While I’m not sure where Ryback goes from here, I hope Owens gets an opponent who can help show how awesome he can be again. I still think this title reign has very good potential.
Result: Kevin Owens retains via pinfall (Pop-up Powerbomb)
Rating: Below Average
I watched this show live while discussing on-going events through instant messaging with a fellow WDN writer. We both admitted to feeling a real buzz about this match heading into the show. While neither of us could really put our fingers on why, we just felt like something magical was on the horizon. We both just assumed we were setting ourselves up for disappointment.
Boy, were we wrong…
Here we sit in the PG era. Hell in a Cell is bemoaned as a pointless shell of its former self by many. Why create an image of brutality when everything is sterilised for the kids? Because, when you least expect it and everything is just right, that brutality can return. Like all absences, that return is even more potent. We got blood. We got steel stairs literally bouncing off skulls and the kind of low blow that would have you choking on your own gonads for a month. Everything was gritty. Every punch felt pushed to the edge of realism. It felt like a street fight in a cell.
However, more importantly, it told an epic story. It was about a beast who wanted to finish a job he started 18 months ago and a Phenom not ready to admit defeat just yet. I get how people say Lesnar should be able to destroy Undertaker easily, but all I can tell you is in that moment, I believed in them as equals. In that moment, you could have told me I’d travelled back to 2002 and I would believe you. Whenever people count out the Phenom, he reminds us why he is just that.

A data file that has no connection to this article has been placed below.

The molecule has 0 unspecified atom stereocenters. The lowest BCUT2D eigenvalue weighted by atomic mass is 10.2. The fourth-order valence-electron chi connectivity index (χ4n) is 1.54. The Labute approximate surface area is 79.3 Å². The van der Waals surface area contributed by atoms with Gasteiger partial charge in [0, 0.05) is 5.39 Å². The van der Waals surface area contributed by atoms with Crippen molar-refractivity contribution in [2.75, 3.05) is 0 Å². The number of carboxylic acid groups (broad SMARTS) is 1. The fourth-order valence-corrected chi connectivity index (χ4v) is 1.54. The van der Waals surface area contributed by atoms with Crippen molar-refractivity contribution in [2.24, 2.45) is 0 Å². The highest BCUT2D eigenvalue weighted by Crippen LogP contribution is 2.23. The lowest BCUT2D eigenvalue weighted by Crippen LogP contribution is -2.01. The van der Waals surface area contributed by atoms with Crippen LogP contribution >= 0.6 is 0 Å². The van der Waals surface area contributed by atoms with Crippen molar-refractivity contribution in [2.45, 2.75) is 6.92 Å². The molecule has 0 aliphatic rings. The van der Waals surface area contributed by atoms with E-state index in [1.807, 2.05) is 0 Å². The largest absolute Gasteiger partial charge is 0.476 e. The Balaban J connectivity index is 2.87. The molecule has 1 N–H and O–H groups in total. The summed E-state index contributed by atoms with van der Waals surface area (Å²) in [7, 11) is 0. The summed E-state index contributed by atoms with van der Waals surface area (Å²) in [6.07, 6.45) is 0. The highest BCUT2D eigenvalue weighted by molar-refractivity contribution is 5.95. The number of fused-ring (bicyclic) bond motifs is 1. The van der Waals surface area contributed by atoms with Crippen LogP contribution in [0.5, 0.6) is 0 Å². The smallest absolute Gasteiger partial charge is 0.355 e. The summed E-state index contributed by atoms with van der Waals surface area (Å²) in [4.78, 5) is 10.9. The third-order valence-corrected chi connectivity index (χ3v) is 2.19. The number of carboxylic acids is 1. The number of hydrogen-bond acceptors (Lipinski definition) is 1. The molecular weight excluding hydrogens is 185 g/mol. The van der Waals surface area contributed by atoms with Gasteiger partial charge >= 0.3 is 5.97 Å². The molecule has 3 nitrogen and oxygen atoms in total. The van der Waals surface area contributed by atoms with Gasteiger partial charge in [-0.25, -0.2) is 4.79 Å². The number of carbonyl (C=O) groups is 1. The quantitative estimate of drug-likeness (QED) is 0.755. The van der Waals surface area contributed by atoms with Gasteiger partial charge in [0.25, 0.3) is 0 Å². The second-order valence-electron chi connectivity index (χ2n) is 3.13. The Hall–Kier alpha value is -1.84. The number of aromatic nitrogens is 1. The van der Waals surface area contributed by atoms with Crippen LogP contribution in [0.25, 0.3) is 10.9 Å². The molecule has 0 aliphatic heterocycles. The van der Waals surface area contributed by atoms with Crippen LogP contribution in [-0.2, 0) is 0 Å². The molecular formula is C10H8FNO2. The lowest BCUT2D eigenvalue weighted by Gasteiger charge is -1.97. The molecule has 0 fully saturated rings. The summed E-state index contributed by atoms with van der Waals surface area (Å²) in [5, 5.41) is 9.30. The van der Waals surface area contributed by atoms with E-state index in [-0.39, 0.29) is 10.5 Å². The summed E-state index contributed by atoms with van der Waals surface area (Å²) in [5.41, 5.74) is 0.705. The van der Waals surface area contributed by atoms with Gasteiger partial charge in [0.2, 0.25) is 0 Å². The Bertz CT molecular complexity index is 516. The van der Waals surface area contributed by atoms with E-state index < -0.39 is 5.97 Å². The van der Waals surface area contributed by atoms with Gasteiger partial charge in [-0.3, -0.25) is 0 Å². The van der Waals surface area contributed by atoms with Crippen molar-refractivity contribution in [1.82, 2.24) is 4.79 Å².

However, there were some blemishes. The initial blood stoppages were awkward and a poor choice of camera angles exposed the fact that Lesnar’s head was far clear of the exposed ring boards during a Tombstone Piledriver. However, the use of the doctors later led to a homage to the first ever Hell in a Cell and the attack of non-wrestlers, so it balances out.
All told, this is a minor classic that uses all the past encounters between the two men to weave a modern masterpiece of psychology in professional wrestling.
Of course, I would be remiss if I didn’t mention the post-match angle involving the Wyatt Family and the apparent abduction of The Undertaker. Truthfully, the whole deal seemed intentionally vague, so I can’t theorize too much. At the very least however, it was a good example of ending a “special event” on a cliffhanger. It may even help RAW’s viewership numbers this week.
Result: Brock Lesnar via pinfall (F5)
I have no hesitation in recommending this show. We had a huge surprise return in the opener and two very good Cell matches that still managed to be very distinct from each other. Add in a surprisingly impressive Divas Championship match and I’ve already praised over half of the card. Even the “bad” content is unlikely to really offend. However, if you really must limit your pro wrestling time, you owe it to yourself to watch the main event.